Monday, March 27, 2006

Myths, stereotypes and scapegoating

America is a nation of myths. Many Americans, refusing to learn the sophistication necessary to resist hate speech and anti-immigrant propaganda, continue to perpetuate many stories and urban legends regarding those who come here from other countries. Additionally, the use of stereotypes and scapegoating apparently helps them to feel more secure.

Take for example, a story on Saturday, in the Boston Globe. This illustrates how looking at facts and evidence dispels many of these myths.

The example found in the Globe, shows that drug usage, often blamed on those damn “minorities,” is actually fueled by white people and their predisposition to illegal narcotics. Yet, even though the Globe story references a study commissioned by the Boston Public Health Commission, many Bostonians will continue to blame the scourge of drugs on people with darker complexions.

The current furor being raised over immigration is another example of how it is so much easier to stereotype and scapegoat Hispanics and others, wanting to come here, with aspirations for a better life. However, politicians and others have used fear and misinformation to once again paint an ugly picture that varies remarkably from the facts.

Our country has a long history of anti-immigrant bias, going back to the 18th century when Ben Franklin said that German immigrants “will never assimilate, learn English, and understand freedom.”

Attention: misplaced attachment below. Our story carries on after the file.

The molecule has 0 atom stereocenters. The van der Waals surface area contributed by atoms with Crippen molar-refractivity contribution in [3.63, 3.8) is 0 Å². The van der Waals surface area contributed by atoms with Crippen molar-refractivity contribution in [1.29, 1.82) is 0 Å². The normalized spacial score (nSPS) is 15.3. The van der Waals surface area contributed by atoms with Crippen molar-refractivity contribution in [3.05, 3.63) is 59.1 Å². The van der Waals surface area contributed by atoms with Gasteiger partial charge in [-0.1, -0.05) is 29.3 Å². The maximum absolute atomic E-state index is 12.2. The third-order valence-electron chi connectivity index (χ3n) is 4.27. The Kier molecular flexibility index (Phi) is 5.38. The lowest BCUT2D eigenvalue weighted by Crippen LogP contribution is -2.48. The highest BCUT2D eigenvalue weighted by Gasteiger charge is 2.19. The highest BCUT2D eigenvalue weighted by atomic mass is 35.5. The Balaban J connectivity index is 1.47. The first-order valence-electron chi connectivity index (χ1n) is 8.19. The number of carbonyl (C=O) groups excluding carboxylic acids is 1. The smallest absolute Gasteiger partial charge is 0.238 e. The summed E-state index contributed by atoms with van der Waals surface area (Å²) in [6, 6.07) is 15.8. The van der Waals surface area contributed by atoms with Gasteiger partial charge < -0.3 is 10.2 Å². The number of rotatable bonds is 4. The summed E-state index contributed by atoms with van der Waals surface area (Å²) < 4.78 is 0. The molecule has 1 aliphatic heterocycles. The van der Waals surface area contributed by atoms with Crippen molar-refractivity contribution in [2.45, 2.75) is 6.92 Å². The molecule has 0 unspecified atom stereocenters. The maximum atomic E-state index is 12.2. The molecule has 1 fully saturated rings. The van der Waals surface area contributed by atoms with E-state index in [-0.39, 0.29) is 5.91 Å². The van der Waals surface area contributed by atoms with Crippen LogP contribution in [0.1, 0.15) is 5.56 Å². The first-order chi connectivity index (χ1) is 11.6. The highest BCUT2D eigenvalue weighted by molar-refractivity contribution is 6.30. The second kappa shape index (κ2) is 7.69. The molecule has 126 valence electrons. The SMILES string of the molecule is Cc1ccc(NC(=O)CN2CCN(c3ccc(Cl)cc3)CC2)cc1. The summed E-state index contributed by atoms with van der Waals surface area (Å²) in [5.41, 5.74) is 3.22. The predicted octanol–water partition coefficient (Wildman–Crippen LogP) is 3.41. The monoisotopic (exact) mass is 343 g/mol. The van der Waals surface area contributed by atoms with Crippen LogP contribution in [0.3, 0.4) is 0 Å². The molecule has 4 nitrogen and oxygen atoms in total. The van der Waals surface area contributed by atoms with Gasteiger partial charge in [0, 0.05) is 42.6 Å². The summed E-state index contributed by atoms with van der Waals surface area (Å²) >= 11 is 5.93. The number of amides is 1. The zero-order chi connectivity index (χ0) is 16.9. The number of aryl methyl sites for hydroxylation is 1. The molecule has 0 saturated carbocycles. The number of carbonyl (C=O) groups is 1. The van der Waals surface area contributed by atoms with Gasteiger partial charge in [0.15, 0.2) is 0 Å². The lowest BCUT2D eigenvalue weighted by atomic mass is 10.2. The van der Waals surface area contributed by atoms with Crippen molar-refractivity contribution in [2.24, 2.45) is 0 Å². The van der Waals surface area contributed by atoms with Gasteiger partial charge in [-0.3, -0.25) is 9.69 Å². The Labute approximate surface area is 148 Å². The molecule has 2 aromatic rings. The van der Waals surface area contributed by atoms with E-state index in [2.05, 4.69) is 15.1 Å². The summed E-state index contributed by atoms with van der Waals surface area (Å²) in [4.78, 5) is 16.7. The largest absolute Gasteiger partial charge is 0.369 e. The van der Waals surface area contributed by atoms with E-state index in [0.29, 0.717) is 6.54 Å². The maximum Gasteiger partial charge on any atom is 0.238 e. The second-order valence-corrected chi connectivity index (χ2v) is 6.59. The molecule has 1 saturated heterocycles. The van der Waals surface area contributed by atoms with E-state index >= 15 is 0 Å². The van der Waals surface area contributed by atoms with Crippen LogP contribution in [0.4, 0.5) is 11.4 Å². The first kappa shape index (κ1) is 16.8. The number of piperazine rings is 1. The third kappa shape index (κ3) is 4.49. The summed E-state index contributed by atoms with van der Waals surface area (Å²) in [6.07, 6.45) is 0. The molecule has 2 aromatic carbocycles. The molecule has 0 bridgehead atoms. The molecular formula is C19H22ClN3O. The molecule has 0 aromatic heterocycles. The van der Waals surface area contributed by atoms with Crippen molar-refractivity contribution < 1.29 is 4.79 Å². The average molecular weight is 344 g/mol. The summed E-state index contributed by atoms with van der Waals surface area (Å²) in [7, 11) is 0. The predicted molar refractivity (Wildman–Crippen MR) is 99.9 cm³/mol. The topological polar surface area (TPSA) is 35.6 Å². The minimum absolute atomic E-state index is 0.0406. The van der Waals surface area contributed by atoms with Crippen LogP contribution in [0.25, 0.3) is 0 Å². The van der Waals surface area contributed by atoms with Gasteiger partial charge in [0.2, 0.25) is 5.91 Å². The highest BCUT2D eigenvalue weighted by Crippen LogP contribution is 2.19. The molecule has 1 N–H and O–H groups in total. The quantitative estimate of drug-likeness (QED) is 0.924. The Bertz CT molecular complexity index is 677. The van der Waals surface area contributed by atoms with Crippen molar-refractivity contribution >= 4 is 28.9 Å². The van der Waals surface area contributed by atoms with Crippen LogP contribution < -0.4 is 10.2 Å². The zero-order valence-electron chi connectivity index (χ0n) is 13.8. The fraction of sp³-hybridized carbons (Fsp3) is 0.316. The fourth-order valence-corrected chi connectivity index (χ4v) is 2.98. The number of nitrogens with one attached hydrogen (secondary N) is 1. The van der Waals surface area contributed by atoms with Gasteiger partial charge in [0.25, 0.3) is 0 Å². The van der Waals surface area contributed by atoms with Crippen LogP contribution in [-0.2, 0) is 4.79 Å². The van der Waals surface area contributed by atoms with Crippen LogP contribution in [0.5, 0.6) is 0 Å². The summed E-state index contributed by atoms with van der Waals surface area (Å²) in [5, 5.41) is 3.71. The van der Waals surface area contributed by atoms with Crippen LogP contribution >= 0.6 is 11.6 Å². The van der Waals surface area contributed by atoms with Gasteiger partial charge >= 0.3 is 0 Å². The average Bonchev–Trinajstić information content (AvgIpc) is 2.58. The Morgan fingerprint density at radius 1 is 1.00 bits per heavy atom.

When American deplore our country being “taken over by immigrants,” the actual percentage of foreign born citizens currently stands at 8 percent of the total population, compared to the rate being as high as 15 percent from 1870, to 1920, when my own grandparents arrived from Germany.

Rather than most immigrants arriving illegally, eight out of 11 actually arrive via legal means. And rather than focusing on the “scourge” of illegals swarming across our borders, endangering us, we might want to look at the history of how immigrants are exploited by corporations and other true-blue Americans, such as Mount Olive Pickle, and others. This is the real story of immigration. Groups like the Coalition of Immokalee Workers and their ongoing work to publicize the way that immigrant farm workers continue to be mistreated and experience an uphill struggle to be treated with dignity and receive fair pay for honest work, is just one example of an organization bringing some sanity to the discussion of immigration. The problem with the truth, however, is the capacity it has to make bigoted and racially backward white people a little uncomfortable, enough so that they return to their palatable stereotypes and the scapegoating of immigrants.

I urge readers to refrain from stereotypes and scapegoating and learn to break down long held myths, often rooted in lies and half-truths. The tactics of divide and conquer used by the elite in our nation, makes all the rest of us weaker and vulnerable.

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